Royal OakAugust 30, 2013
Stagecrafters presents ‘Les Miserables’ for first time
By Robert Guttersohn
C & G Staff Writer
ROYAL OAK — In one corner of the Baldwin Theatre, half a dozen actors group near a piano.
As the player strikes keys, the actors practice a song.
In the dressing rooms, actors don ragged clothes and cover their faces in dirt.
Near the stage, musicians look over sheets of music. Sharp outbursts of horns and other instruments fill the auditorium as they warm up. Lamplight on their music stands reveals the play the volunteer actors, directors and musicians will attempt to tackle for the first time: “Les Misérables.”
Until recently, the award-winning show had yet to be tackled on the amateur level. The rights to do so weren’t made available to purchase until the end of last year, and community theaters weren’t allowed to put on a show until June.
Since then, community theaters nationwide have been putting on the nearly three-hour show adapted from Victor Hugo’s mid-19th century novel. Starting Sept. 6, it will be Stagecrafters’ turn, and following the notoriety of the Broadway play and the success of the 2012 film, it has director Rodel Salazar excited for the challenge.
“The pressure I am putting onto myself is that people know the show,” he said before an Aug. 27 rehearsal. “Anyone who has never seen a production of it will compare it to the movie. And anyone who has seen the musical, they’ll compare it to the version they’ve seen.”
When Salazar, 36, first met with Stagecrafters’ board in December to be interviewed for the directing role, he had a good understanding of both the play and the historical context behind the uprising that “Les Misérables” depicts. He has been a fan of “Les Misérables” since seeing it in New York in 1995, and he is studying for his master’s in French. In one of his papers, he was asked to explain the representation of women in 19th century France. His subject was Fantine — a woman who, in the play, works to secretly take care of her out-of-wedlock child.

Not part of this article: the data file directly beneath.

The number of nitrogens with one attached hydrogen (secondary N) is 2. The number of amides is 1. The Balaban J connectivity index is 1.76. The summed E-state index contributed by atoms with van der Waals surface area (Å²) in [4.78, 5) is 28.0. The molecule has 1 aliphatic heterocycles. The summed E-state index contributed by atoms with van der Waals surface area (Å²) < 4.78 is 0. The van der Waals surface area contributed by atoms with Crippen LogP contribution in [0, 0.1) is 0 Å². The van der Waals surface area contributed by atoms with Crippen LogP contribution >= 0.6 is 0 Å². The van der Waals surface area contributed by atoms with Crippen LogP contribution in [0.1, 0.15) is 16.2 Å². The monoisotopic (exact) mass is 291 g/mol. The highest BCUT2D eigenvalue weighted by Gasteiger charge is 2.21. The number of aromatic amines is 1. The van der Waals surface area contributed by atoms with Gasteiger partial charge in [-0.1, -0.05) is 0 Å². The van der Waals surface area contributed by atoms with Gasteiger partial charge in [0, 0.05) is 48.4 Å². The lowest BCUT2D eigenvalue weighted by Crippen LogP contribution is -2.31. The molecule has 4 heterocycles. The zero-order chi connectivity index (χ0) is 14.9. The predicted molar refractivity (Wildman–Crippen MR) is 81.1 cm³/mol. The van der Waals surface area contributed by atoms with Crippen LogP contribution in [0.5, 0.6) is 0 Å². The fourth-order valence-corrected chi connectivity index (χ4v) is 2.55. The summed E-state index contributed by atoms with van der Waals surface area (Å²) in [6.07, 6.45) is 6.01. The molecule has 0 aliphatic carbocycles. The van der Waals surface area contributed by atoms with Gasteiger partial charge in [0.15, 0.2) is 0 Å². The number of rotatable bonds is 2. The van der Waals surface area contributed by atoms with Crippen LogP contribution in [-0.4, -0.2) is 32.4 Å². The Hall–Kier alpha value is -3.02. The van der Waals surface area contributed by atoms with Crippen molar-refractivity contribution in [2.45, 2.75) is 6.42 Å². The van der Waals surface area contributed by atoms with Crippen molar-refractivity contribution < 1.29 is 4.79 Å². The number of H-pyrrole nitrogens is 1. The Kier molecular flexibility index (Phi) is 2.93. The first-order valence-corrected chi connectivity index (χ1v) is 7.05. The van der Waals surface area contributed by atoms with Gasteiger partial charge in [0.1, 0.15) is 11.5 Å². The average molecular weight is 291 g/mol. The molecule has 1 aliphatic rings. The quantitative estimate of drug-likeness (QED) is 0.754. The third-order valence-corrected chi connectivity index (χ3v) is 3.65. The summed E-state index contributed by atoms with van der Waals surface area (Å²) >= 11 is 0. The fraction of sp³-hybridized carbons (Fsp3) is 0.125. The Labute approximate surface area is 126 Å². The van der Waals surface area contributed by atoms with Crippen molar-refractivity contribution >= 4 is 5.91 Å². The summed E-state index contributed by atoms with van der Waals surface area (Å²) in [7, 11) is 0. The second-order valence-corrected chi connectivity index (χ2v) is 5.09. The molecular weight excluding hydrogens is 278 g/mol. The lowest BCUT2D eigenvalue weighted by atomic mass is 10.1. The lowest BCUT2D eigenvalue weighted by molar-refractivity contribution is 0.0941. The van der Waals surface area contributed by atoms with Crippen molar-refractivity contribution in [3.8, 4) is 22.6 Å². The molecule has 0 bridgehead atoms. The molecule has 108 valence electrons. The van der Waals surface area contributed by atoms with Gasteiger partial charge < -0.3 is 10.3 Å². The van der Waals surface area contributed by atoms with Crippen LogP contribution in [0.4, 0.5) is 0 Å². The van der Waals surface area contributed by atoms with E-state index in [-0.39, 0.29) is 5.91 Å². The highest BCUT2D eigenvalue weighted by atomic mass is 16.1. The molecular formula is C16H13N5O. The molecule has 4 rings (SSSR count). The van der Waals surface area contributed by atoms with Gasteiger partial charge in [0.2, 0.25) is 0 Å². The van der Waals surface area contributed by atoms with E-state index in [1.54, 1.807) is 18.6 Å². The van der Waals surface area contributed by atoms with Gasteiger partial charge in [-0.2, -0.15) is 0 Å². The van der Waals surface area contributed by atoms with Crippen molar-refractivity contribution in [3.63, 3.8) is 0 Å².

With that in mind, he wants members of the audience to appreciate not only the play production but also the message that Victor Hugo intended to send when he first penned the book: to speak out and to fight for what you believe in.
“I’d hope you’d come out of the theater and say, ‘Wow, that’s why I want to go see another show,’” Salazar said.
To help convey that message, he says he has been gifted with a very talented cast. One of them is a returning actor who took a nine-year hiatus from Stagecrafters.
Brad Ellison, 31, returned specifically to play the role of Marius — a revolutionary and the love interest to Cosette.
“It’s just one of those roles that vocally is challenging,” Ellison said. “I’ve just always wanted to be a part of the show.”
His sister, Emilie McClelland, 37, introduced him to the play when they were children. Back then, they’d sing along to the soundtrack. Now, they are both playing roles in “Les Misérables” on stage.
Emilie, who returned to Stagecrafters last year after an 11-year absence, will be part of the play’s ensemble cast.
“I think what people will really compare us to is the stage performance that has been on tour for many years,” Ellison said.
And he’s OK with that, despite the nightmares he’s had of forgetting his lines and his costume.
Emilie is also ready for the challenge, saying from the leads to the supporting roles, everyone mixes well.
“The talent is amazing, and the personalities are amazing,” she said.
Advance tickets for performances cost $20 on Thursdays and $22 on Fridays, Saturdays and Sundays. Tickets may be purchased online at www.stagecrafters.org or by phone at (248) 541-6430.
‘Les Misérables’ showtimes
• Sept. 6, 8 p..m.
• Sept. 7, 8 p.m.
• Sept. 8, 2 p.m.
• Sept. 12, 8 p.m.
• Sept. 13, 8 p.m.
• Sept. 14, 8 p.m.
• Sept. 15, 2 p.m.
• Sept. 19, 8 p.m.
• Sept. 20, 8 p.m.
• Sept. 21, 8 p.m.
• Sept. 22, 2 p.m.
• Sept. 26, 8 p.m.
• Sept. 27, 8 p.m.
• Sept. 28, 8 p.m.
• Sept. 29, 2 p.m.
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